I have had a partner for going on fifteen years. We have a unique relationship because we have never lived together, in fact, I live in
and she lives in Oakland. We joke
that our abode is huge because it has a freeway running down the middle.
The result of our living apart together arrangement is that we each have individual friends, as well as couple friends. As a couple, we sometimes also spend time with each other’s individual friends as well. The odd fact is that the great preponderance of these women friends are heterosexuals and I’m trying to reconcile the reason that this occurs.
Emotional intimacy beyond the couple relationship is necessary for healthy life. Straight women know this well. A boyfriend, husband or loving partner is great but without girlfriends life can be lacking in depth, dimension, and empathy. There is no way that one other person can fill each arising need, nor should they be expected to. I thought this was a given and that, especially child-free adults, would want to form new friendships at all points in their lives.
For lesbians, there is no similar cultural frame of reference. I believe that, for single lesbians, the need for friendship gets subsumed by the search for lover-ship. Friends are the negative default setting to finding lovers. This is particularly true when folks are working and time is of the essence. The classic sentiment is, if the chemistry is not there, let’s just be friends.
As lesbians, we are a prickly bunch. We all share a history of unrequited love, thwarted romance and ferocious repression. The scar tissue that forms around these negative experiences, especially for us boomer-aged dykes, can be limitless and all-consuming. Our sexuality confuses the issue too. The potential complications of sexual attraction loom over every female to female relationship. And, due to women's oppression, fear of everything from a verbal slight to real, physical danger is always present in our lives.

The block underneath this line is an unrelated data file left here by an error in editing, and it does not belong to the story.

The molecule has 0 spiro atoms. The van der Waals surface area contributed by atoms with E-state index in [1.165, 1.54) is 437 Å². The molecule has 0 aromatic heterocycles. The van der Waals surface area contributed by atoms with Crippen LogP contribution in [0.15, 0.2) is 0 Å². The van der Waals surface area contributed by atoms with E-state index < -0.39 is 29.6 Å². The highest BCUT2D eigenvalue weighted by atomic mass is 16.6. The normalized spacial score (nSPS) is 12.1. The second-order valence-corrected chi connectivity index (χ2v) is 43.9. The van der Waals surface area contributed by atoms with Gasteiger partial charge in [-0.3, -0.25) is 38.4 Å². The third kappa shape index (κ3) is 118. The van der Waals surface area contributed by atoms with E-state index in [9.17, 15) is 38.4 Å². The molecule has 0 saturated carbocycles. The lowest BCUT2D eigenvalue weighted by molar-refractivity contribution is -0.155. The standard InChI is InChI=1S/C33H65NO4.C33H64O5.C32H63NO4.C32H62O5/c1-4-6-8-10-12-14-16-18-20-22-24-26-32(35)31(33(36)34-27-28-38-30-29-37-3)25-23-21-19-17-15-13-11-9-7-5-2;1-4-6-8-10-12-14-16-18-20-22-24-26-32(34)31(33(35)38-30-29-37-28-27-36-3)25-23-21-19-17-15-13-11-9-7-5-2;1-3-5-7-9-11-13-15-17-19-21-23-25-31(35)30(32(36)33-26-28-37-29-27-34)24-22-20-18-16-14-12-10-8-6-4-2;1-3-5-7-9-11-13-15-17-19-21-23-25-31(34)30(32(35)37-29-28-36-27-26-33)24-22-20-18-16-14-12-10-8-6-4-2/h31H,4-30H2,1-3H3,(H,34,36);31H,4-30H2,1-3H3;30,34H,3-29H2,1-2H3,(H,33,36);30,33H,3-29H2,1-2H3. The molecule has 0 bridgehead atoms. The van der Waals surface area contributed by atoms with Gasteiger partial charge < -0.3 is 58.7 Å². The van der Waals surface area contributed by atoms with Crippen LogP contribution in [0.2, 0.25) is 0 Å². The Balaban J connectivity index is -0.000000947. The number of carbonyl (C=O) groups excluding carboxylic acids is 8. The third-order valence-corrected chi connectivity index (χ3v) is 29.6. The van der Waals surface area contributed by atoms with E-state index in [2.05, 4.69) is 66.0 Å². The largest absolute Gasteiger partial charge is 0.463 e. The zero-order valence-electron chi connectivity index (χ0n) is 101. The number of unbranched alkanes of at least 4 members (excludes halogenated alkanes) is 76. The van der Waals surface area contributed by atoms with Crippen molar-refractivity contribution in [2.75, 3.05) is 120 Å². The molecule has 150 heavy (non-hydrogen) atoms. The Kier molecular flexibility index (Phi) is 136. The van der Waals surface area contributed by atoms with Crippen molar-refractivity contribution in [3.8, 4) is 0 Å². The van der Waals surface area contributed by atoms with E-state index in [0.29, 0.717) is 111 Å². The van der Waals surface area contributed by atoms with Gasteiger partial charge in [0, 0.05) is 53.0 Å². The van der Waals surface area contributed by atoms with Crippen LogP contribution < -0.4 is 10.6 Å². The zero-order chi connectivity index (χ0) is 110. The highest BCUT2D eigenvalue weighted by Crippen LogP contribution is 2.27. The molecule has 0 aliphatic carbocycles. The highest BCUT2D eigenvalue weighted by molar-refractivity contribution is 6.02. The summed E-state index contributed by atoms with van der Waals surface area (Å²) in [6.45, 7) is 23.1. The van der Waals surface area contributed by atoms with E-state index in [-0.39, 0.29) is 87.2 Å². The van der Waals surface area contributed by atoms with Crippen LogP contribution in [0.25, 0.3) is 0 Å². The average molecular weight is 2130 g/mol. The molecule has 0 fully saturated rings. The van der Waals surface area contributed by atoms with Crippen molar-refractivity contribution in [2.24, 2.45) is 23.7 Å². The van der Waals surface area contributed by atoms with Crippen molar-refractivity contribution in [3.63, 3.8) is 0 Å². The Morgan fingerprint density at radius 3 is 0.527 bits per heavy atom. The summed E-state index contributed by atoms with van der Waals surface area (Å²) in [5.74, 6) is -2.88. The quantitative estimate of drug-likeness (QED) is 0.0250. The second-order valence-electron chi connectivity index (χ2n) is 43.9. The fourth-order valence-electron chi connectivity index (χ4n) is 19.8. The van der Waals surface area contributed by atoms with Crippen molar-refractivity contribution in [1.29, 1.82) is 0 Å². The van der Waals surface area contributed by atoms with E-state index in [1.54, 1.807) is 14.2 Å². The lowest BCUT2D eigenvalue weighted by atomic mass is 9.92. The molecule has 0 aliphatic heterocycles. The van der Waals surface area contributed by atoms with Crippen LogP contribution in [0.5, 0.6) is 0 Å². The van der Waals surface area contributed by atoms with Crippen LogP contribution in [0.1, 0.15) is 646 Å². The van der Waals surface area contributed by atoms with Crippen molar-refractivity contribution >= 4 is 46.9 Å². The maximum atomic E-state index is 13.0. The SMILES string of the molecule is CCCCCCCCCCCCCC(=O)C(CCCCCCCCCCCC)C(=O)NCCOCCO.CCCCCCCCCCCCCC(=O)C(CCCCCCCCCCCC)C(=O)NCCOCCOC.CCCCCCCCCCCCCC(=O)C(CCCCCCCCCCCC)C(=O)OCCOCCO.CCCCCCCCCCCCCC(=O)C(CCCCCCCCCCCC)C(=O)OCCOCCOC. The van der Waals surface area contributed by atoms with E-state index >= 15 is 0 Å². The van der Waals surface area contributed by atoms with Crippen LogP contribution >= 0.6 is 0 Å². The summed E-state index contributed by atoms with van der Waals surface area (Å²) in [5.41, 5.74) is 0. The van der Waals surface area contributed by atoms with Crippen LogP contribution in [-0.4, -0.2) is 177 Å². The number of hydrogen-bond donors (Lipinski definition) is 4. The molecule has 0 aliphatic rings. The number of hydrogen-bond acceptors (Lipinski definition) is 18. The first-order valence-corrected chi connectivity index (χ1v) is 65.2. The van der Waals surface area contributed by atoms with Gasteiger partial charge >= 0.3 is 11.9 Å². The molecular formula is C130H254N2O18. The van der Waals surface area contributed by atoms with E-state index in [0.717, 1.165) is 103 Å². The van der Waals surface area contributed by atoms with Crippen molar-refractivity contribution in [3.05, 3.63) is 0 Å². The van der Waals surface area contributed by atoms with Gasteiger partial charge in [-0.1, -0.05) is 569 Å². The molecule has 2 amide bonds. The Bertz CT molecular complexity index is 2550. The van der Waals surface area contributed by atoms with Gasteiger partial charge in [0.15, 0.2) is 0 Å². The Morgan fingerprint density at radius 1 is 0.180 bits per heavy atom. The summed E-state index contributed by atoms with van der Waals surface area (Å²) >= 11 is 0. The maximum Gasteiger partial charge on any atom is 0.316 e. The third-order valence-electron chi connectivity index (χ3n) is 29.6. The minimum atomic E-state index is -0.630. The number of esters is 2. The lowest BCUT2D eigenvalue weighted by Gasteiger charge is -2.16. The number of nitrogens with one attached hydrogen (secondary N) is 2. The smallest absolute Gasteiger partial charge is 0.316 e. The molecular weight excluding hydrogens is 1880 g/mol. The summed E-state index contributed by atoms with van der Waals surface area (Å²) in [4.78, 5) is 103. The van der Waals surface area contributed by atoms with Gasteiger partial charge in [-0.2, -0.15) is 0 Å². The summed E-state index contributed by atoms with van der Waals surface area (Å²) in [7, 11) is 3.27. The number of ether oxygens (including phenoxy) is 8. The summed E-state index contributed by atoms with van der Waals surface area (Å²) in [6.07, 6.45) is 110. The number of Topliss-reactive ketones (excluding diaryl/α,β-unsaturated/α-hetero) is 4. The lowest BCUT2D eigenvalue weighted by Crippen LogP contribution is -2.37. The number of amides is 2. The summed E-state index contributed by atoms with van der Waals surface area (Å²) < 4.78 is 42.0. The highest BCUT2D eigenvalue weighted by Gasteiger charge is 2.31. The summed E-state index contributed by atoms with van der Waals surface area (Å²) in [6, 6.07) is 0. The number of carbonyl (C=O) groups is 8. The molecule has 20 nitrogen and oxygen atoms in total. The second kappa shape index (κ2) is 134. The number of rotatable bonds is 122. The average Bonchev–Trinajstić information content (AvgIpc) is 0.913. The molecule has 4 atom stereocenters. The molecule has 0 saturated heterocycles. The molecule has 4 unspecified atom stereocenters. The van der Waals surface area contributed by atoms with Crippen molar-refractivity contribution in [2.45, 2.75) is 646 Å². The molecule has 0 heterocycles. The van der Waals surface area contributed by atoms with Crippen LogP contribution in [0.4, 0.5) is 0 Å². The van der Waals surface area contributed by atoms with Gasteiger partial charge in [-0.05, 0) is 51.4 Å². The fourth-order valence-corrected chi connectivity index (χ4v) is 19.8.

But being real friends requires a lot more than chemistry. It involves shared interests, trust, mirroring our damaged and difficult selves in a way that requires compassion and understanding. It is not a fallback position, but one of fundamental, front-line support.
Lesbians often draw friends from their pool of ex-lovers or their non-attraction pool of potential lovers. But what about the idea of meeting new women with shared interests, more like straight women do? Does the nebulous sexual element make it any attempt at connection too threatening? Are we doomed to be constrained by this dynamic forever?
You might think that the fact I’m in a relationship would make me more desirable, you know, a safe harbor for the seeking. But I’m getting the feeling that it also makes me a waste of time, like squandering valuable infrastructure capital on a cul-de-sac instead of laying the foundation for a bridge or freeway.
The destination is critical but the journey itself is also important. Sometimes it can be helpful to look at the present through a wider lens. Life is uncertain. If the bolts break in that bridge or the cement cracks in that freeway, spending time on a restful cul-de-sac could be just what the doctor ordered.